The Fannie Mae Foundation has, according to tax filings, donated at least $600,000 to the Congressional Black Caucus Foundation since 1989, money used in part to sponsor events like the CBCF’s golf and tennis tournament. “They’ve been an important player,” says Representative Mel Watt (D-N.C.), the past chairman of the Congressional Black Caucus and a current member of the CBCF. “[We] have worked closely with Fannie Mae or the foundation periodically to do things, sponsor housing fairs, [and] press Fannie Mae to provide support for housing initiatives in [members'] districts.”
Perhaps because Watt is a soft touch, some of his staffers have landed at major Wall Street firms. Sanders Adu. who was subcommittee staff director and chief counsel when Watt was chairman of the Financial Services Committee, now serves as a lobbyist for Wells Fargo. Joyce Brayboy, once Watt’s chief of staff, now lobbies for Goldman Sachs. Hilary West, formerly Watt’s legislative counsel, currently lobbies for JP Morgan.
And the influence game goes beyond formal lobbying. White again:
Regulatory reformers and some on Capitol Hill argue that banks have one thing in mind when making these hires: influencing the writing of Dodd-Frank rules and figuring out ways of beating back any new legislation, such as the recently introduced bill by Sens. David Vitter (R-La.) and Sherrod Brown (D-Ohio) to force banks to hold much more capital. The argument goes that while these former operatives are not registered lobbyists, they can nonetheless trade on prior relationships and inside knowledge to help banks stay ahead of policymakers.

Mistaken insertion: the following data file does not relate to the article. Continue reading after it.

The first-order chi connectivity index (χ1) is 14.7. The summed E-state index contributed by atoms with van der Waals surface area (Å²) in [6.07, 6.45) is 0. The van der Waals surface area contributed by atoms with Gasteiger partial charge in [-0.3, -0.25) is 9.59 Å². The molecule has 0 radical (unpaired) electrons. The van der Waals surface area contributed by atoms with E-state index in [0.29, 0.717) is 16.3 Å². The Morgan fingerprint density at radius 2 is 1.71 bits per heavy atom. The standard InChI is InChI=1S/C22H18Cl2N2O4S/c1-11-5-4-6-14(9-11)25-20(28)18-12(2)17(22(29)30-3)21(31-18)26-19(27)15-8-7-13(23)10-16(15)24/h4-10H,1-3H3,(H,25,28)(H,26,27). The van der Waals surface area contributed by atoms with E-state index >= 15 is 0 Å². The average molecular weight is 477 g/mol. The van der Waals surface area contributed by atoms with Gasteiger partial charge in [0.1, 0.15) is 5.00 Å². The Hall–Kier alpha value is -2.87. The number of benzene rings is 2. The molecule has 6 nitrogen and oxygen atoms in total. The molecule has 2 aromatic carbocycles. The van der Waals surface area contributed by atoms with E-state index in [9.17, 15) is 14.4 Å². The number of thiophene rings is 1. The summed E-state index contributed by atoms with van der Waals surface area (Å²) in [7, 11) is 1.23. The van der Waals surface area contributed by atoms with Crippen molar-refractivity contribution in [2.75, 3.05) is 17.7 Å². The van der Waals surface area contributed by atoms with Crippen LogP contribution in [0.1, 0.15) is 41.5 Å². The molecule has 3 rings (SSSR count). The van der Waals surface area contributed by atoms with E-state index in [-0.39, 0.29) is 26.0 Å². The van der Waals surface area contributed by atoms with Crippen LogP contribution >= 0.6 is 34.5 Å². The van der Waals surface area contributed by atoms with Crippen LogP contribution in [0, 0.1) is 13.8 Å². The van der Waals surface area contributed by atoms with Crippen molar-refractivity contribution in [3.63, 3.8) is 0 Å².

“There is absolutely a value to banks hiring these people, and it is about connections and relationships and that opens the door to potentially inappropriate influence,” said Rep. Jim Himes (D-Conn.), who worked as an investment banker at Goldman for more than a decade.
Wall Street tries to claim otherwise, with the Goldman chief of staff contending that because 53% of the legislators who were involved in Dodd Frank are gone, relationships are too transient to be of value. That may be true for formal lobbyists, were researchers have found that their billings are very much a function of whether their former boss is still in the saddle and how powerfully he is placed. But it’s unadulterated nonsense otherwise. Noam Schreiber just released a wonderfully salacious piece titled, “Get Rich or Deny Trying:
How to make millions off Obama,” on how former Administration operatives cashed in. Ex-regulators can cash in at Promontory, particularly now that it is flush with its ill-gotten gains from the Independent Foreclosure Review.
While it seems to be impossible to curb this sort of brazen influence-peddaling, remember that the railroads once had the Federal government even more in its sway than the banks do now, and their hold was eventually broken. For now, we can at least let the perps know we are onto them and keeping track of their movements.